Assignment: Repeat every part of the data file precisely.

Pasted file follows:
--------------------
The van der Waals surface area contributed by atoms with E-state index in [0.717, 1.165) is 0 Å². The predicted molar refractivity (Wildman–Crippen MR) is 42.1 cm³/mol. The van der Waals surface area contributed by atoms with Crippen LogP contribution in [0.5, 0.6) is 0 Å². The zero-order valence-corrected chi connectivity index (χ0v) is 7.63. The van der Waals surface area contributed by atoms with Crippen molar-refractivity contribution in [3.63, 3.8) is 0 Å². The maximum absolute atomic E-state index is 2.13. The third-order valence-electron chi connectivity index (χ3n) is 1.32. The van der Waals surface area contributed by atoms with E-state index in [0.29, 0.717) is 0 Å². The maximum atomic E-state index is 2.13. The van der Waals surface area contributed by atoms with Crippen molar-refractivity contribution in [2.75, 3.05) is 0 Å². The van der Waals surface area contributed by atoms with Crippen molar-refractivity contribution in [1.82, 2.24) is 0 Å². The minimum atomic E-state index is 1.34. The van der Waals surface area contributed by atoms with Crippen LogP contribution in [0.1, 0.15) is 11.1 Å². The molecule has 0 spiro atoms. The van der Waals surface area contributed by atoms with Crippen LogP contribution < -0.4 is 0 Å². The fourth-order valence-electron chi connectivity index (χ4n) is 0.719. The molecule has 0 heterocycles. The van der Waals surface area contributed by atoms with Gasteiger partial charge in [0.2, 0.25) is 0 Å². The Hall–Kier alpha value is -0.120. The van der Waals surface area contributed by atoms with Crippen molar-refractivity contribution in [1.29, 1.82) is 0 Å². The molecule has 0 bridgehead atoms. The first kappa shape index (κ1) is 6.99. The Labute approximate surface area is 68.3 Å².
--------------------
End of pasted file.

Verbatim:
The van der Waals surface area contributed by atoms with E-state index in [0.717, 1.165) is 0 Å². The predicted molar refractivity (Wildman–Crippen MR) is 42.1 cm³/mol. The van der Waals surface area contributed by atoms with Crippen LogP contribution in [0.5, 0.6) is 0 Å². The zero-order valence-corrected chi connectivity index (χ0v) is 7.63. The van der Waals surface area contributed by atoms with Crippen molar-refractivity contribution in [3.63, 3.8) is 0 Å². The maximum absolute atomic E-state index is 2.13. The third-order valence-electron chi connectivity index (χ3n) is 1.32. The van der Waals surface area contributed by atoms with E-state index in [0.29, 0.717) is 0 Å². The maximum atomic E-state index is 2.13. The van der Waals surface area contributed by atoms with Crippen molar-refractivity contribution in [2.75, 3.05) is 0 Å². The van der Waals surface area contributed by atoms with Crippen molar-refractivity contribution in [1.82, 2.24) is 0 Å². The minimum atomic E-state index is 1.34. The van der Waals surface area contributed by atoms with Crippen LogP contribution in [0.1, 0.15) is 11.1 Å². The molecule has 0 spiro atoms. The van der Waals surface area contributed by atoms with Crippen LogP contribution < -0.4 is 0 Å². The fourth-order valence-electron chi connectivity index (χ4n) is 0.719. The molecule has 0 heterocycles. The van der Waals surface area contributed by atoms with Gasteiger partial charge in [0.2, 0.25) is 0 Å². The Hall–Kier alpha value is -0.120. The van der Waals surface area contributed by atoms with Crippen molar-refractivity contribution in [1.29, 1.82) is 0 Å². The molecule has 0 bridgehead atoms. The first kappa shape index (κ1) is 6.99. The Labute approximate surface area is 68.3 Å².